> I found it hard to quickly determine whether Kratos can run completely
> self-hosted, or that there's always some connection to Ory / Ory Cloud services.
I have some questions:
- Is it possible to have multiple organizations in one single instance? Can I have some superusers that have access to all organizations?
- Can I delegate authentication for a subset of users (in my case this will always be an entire organization) to another authentication provider (say Microsoft ADFS)?
- Do you support SAML 2.0 clients?
- Do you have a REST API which can be used to create / deactivate users?
To answer your questions:
Depends how you interpret multiple organizations. If those are distinct users (meaning the same person has a profile in org A and org B and does not reuse them), so a true multi-tenant system, then this is not built in and we do not plan to add it.
Running Ory Kratos is very cheap in terms of resources (few MB of ram and no CPU on idle) so it's very affordable to spin up another instance. This doesn't work well for fully-automated deployments such as SaaS systems, but it does work if you are thinking about corporate systems.
You might also look for Ory Cloud, where you can deploy a new Ory Kratos instance with a simple API call.
Yes! Right now we only support OpenID Connect and OAuth1/OAuth2 delegation but more to come.
Not yet, but there's an active design document with discussions on different implementation scenarios.
Creation - absolutely! Deactivation is not yet available as an API but identity state is already implemented, so adding it is really just a few lines of code.
There are also endpoints for revoking all active sessions which logs out users immediately of one to all systems.
The project for which I'm most interested in a solution like Ory Kratos is a multi-tenant SAAS, with a few hundred organizations. The organizations in general already have other systems that they use to keep track of employees, and so they want to be able to interface with our system to create and deactivate (or delete) users.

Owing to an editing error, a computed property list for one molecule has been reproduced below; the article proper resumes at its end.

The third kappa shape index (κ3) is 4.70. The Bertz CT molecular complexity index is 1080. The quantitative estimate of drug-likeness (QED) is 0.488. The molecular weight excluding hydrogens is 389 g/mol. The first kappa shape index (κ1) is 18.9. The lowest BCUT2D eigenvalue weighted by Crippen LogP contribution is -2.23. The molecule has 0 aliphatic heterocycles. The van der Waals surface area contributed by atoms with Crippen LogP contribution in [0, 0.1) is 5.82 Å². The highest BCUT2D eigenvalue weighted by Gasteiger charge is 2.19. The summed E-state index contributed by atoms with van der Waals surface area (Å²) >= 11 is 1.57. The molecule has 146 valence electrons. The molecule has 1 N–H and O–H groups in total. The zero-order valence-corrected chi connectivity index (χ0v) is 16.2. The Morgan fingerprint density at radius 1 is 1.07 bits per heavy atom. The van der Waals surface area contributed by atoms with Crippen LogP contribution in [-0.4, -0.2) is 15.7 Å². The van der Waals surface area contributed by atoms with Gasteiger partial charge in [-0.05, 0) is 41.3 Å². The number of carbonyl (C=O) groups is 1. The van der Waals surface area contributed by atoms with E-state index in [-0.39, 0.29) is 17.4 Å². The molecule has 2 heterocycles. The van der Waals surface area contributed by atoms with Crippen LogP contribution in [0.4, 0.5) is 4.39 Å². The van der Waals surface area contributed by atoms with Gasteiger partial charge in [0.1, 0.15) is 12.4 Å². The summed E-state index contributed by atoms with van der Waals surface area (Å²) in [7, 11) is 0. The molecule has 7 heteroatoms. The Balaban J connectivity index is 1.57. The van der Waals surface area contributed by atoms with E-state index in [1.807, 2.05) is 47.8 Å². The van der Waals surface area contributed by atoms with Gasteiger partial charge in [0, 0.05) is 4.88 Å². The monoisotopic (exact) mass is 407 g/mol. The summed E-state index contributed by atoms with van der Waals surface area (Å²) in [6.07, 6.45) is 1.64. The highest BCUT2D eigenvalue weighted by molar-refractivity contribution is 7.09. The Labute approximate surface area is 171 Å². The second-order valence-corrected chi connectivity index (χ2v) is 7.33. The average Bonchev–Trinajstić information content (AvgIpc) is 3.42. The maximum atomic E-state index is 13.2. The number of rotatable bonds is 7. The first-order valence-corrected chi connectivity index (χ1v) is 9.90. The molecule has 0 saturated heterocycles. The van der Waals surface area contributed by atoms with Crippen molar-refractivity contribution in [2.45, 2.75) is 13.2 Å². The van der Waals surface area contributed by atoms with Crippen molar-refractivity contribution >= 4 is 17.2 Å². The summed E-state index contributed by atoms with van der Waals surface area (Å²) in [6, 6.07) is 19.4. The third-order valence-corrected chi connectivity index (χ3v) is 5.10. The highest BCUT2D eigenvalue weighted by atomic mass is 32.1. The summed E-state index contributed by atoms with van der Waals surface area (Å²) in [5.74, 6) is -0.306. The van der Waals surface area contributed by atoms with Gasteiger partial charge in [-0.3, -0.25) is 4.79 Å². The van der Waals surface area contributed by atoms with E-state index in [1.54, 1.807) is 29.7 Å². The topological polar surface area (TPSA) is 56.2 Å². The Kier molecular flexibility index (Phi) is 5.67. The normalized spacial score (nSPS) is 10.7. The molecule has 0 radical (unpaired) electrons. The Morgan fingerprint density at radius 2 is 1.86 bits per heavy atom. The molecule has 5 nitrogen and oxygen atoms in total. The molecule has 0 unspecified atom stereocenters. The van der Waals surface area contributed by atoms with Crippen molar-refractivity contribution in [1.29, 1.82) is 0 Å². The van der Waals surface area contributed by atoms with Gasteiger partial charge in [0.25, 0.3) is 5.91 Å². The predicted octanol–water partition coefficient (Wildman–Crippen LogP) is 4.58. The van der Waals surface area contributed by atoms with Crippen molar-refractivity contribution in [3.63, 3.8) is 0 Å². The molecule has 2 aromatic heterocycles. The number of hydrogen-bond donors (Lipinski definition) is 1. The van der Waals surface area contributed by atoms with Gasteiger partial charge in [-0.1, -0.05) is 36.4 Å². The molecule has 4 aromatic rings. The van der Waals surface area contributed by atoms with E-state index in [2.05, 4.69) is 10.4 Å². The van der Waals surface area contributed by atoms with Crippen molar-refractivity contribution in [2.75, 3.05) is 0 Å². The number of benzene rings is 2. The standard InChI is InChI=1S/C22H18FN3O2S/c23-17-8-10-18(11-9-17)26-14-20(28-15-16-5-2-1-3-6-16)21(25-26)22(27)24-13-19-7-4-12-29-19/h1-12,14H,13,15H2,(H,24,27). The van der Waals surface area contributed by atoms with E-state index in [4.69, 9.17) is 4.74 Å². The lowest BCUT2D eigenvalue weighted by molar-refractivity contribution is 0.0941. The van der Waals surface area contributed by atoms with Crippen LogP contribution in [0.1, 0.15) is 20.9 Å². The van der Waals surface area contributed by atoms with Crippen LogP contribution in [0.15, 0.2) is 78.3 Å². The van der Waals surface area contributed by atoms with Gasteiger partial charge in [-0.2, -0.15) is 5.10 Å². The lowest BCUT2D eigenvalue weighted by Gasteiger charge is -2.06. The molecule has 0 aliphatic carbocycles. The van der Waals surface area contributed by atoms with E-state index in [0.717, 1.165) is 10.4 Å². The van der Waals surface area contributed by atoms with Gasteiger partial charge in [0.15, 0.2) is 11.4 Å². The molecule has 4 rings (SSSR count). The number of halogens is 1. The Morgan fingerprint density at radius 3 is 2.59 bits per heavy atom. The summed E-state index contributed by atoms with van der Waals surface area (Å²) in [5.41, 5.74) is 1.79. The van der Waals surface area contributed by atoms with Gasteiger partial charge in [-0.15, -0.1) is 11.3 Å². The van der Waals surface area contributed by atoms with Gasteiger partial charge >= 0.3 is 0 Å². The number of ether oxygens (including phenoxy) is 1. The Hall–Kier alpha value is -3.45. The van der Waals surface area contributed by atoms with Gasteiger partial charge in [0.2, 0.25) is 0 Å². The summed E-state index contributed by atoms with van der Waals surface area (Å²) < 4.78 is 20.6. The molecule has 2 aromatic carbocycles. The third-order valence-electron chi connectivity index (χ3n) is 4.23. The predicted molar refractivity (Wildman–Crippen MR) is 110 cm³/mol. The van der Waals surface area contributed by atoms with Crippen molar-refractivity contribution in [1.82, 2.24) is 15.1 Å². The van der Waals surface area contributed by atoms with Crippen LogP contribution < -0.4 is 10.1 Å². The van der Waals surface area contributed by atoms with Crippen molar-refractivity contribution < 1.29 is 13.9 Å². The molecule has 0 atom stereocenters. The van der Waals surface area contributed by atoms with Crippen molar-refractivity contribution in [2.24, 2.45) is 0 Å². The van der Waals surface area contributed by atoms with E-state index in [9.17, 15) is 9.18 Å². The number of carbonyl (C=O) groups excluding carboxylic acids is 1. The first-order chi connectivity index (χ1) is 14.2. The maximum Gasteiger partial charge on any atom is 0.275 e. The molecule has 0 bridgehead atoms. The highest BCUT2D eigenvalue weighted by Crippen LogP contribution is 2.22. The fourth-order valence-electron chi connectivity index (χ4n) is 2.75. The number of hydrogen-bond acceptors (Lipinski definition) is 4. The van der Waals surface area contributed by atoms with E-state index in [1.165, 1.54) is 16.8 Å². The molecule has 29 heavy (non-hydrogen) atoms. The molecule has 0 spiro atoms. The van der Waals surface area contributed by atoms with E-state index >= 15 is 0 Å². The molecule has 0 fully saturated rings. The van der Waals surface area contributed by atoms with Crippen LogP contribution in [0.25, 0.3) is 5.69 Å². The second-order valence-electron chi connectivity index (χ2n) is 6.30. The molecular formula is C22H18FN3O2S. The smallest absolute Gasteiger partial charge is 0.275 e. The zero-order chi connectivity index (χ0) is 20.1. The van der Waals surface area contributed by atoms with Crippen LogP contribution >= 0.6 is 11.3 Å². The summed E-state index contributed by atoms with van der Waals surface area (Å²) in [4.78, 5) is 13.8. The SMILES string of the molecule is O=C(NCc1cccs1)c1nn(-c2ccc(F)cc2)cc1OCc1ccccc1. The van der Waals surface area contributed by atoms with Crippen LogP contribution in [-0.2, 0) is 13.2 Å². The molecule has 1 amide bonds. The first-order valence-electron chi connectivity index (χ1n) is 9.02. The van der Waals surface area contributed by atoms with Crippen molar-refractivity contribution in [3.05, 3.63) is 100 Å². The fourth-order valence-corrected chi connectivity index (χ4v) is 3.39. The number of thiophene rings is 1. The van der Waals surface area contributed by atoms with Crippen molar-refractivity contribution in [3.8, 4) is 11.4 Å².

So it would suffice if we could host all organizations in one instance, and that we would still be able to directly expose Ory Kratos API's to our clients without them being able to see users in other organizations.
Does it support OAuth1 delegation. Could you point to the docs
There be dragons.
(Disclosure: I work for FusionAuth.)
Funny story. We had a client doing a SAML integration using HTTP-redirect bindings. It worked when you turned off request signature verification (which is fine for testing, but is like using alg="none" for JWTs, a non-starter in production), but failed when that was turned on. We dug in with the client and another vendor, set up some test servers, and identified the bug. Turns out that you can't canonicalize the signature's URL encoded form, because both uppercase and lowercase hex values are allowed, by the SAML spec.
Our open source SAML library has been around for years and used by many clients in FusionAuth and our other projects. It'd never run into this particular edge case. It is a wild west out there in SAML land and it takes years to build a bulletproof implementation. Ory folks, if you can leverage an existing implementation rather than rolling your own, I'd highly advise that approach.